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My Rating - 1 out of 5 stars

Publisher - Self-Published
Genre - Fiction
Publishing year - 2021
Language - English
ASIN - B09GN86Z66
Pages - 77

Airport Kabul by Anuj Tikku

Book Review - 

We all know about the Taliban situation in Afghanistan and how it is affecting their natives. So, when Airport Kabul came my way, I happily accepted it to read. It was my first read by the author Anuj Tikku, and I'm pretty disappointed. Let me tell you why I feel that way. Also, spoilers are ahead

Plot - The story is about Jalal, his wife Hasija, and their family. After the US army announced to leave Afghanistan, the Taliban started targeting the family who helped them, and Jalal and Hasija fit into the Taliban's kill list.

Hasija is eight months pregnant, and now she needs to leave her motherland along with her husband, her sister Rabia, and a servant Hamid. A US army officer, Joe Johnson, offered them aid, and Emma, a journalist they found in the crowd at Kabul airport, stays with them.


Writing and Narration - The story didn't touch my heart at all. I felt that I read a news article or watching the news. Everything the author puts in the story is taken from the headlines, apart from the fabrication of Hasija. 

The narration has to be robust and creative, especially when the topic is critical. There were loads of scope for the story if Anuj Tikku tried to connect with the characters, but he didn't. As a result, the narrative becomes dull and lacks depth.


Characters - I didn't connect with any person. They all seem superficial and lack the intensity of the situation they were put in, not to mention the ridiculous statements.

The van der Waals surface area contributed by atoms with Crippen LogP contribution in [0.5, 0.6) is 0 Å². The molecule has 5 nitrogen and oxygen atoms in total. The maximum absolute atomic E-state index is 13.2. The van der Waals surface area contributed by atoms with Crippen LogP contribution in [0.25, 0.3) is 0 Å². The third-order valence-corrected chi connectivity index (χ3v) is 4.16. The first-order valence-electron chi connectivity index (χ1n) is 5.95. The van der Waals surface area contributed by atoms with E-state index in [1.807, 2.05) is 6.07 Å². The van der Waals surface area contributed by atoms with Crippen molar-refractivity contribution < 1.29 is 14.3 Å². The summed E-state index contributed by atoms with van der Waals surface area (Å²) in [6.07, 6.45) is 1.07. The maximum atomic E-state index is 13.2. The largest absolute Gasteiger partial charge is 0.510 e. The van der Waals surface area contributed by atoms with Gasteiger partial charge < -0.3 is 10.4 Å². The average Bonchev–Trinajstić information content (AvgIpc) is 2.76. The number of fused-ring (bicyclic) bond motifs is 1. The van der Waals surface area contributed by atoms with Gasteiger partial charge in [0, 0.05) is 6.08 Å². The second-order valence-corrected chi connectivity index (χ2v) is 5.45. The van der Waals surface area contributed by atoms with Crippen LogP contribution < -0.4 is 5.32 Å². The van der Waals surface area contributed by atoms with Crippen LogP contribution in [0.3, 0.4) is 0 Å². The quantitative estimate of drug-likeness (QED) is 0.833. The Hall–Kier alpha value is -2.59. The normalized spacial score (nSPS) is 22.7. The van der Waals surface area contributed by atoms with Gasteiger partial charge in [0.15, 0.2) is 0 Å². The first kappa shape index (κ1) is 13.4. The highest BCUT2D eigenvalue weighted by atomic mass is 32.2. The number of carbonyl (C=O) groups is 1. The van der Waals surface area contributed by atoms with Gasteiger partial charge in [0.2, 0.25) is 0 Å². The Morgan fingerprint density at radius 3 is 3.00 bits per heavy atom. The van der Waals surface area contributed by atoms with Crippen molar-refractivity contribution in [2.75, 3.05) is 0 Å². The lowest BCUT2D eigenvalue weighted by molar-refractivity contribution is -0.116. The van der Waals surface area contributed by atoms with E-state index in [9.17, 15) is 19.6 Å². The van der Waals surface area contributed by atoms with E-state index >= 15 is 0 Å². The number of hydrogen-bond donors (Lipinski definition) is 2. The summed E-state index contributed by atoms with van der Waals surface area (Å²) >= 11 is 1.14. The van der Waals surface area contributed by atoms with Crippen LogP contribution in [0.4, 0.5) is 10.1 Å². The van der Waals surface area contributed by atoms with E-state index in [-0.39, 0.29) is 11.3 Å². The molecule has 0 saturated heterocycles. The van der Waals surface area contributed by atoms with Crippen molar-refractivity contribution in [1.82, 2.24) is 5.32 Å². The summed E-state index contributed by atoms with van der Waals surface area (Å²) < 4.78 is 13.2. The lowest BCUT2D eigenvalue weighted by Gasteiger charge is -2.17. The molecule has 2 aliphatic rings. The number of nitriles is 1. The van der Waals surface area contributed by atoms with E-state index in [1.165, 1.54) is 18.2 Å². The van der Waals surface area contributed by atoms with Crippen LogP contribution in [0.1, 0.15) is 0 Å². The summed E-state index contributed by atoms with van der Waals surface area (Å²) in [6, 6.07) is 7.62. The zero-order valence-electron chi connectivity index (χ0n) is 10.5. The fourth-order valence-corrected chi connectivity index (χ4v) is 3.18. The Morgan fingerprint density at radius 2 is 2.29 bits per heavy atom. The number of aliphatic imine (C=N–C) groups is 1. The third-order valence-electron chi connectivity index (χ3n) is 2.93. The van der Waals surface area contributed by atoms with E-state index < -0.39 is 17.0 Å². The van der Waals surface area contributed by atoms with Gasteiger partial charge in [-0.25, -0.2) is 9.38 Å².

For example, one time, Jalal said to Hasija, I'm sure you'll give birth to a boy because your stomach looks so big. Another example, Rabia assisted Hasija and proved to be a genuine person, but the author mentioned her as a slave who took care of her sister. 

Hamid met Emma and started calling her my good friend, my best friend, and what not? I mean, they just met, for god's sake. I understand that the book is short, so the characters didn't get much space to grow, but whatever the dialogue they had was simply obtuse and repetitive. I blame the author. 


Language - Don't get me started on this; with all the plot, narration, and character issues, I read a book filled with grammatical errors and spelling mistakes too. I'm not talking about a few inaccuracies; the whole book is filled with it. This book needs severe editing. 


Conclusion - I can go on with the issues in further detail, but I think you get the picture. I remember that Anuj Tikku put pictures of Afghanistan and its people between the story, which is not right and didn't work for me. He also didn't give credit to those pictures. I read the reviews of this book on Goodreads, and not a single person points out the mistakes or gives constructive criticism so that the author can improve. If you're reading this review, then know that you guys lost my respect. 


Recommended to - I feel bad to say this, but I will not recommend this book to anyone. However, I hope that the author works on the given suggestions because it's a long way for him to create a good book. 


You can find the book here - Amazon IN Amazon US

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